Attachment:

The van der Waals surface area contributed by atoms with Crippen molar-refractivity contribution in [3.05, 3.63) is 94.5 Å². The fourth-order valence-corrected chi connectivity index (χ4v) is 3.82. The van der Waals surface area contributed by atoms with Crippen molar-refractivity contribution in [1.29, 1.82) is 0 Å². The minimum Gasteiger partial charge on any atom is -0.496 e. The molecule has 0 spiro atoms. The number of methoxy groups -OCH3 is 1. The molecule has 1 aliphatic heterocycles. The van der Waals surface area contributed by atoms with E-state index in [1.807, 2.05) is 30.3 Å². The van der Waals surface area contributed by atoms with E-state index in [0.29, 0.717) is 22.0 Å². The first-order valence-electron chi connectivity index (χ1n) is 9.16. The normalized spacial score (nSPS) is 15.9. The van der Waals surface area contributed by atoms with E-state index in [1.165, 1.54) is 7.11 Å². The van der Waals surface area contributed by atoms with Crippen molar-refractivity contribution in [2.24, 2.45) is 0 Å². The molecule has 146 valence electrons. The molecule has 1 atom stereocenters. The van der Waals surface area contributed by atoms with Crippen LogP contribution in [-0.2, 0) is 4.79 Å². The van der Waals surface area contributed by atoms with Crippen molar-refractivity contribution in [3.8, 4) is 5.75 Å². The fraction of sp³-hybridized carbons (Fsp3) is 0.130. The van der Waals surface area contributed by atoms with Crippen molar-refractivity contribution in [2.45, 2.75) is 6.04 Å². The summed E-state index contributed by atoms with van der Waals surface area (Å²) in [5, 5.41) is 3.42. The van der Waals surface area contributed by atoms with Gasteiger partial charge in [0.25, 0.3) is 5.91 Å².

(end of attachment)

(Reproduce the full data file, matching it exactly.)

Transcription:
The van der Waals surface area contributed by atoms with Crippen molar-refractivity contribution in [3.05, 3.63) is 94.5 Å². The fourth-order valence-corrected chi connectivity index (χ4v) is 3.82. The van der Waals surface area contributed by atoms with Crippen molar-refractivity contribution in [1.29, 1.82) is 0 Å². The minimum Gasteiger partial charge on any atom is -0.496 e. The molecule has 0 spiro atoms. The number of methoxy groups -OCH3 is 1. The molecule has 1 aliphatic heterocycles. The van der Waals surface area contributed by atoms with E-state index in [1.807, 2.05) is 30.3 Å². The van der Waals surface area contributed by atoms with E-state index in [0.29, 0.717) is 22.0 Å². The first-order valence-electron chi connectivity index (χ1n) is 9.16. The normalized spacial score (nSPS) is 15.9. The van der Waals surface area contributed by atoms with E-state index in [1.165, 1.54) is 7.11 Å². The van der Waals surface area contributed by atoms with Crippen molar-refractivity contribution in [2.24, 2.45) is 0 Å². The molecule has 146 valence electrons. The molecule has 1 atom stereocenters. The van der Waals surface area contributed by atoms with Crippen LogP contribution in [-0.2, 0) is 4.79 Å². The van der Waals surface area contributed by atoms with Crippen molar-refractivity contribution in [3.8, 4) is 5.75 Å². The fraction of sp³-hybridized carbons (Fsp3) is 0.130. The van der Waals surface area contributed by atoms with Crippen molar-refractivity contribution in [2.45, 2.75) is 6.04 Å². The summed E-state index contributed by atoms with van der Waals surface area (Å²) in [5, 5.41) is 3.42. The van der Waals surface area contributed by atoms with Gasteiger partial charge in [0.25, 0.3) is 5.91 Å².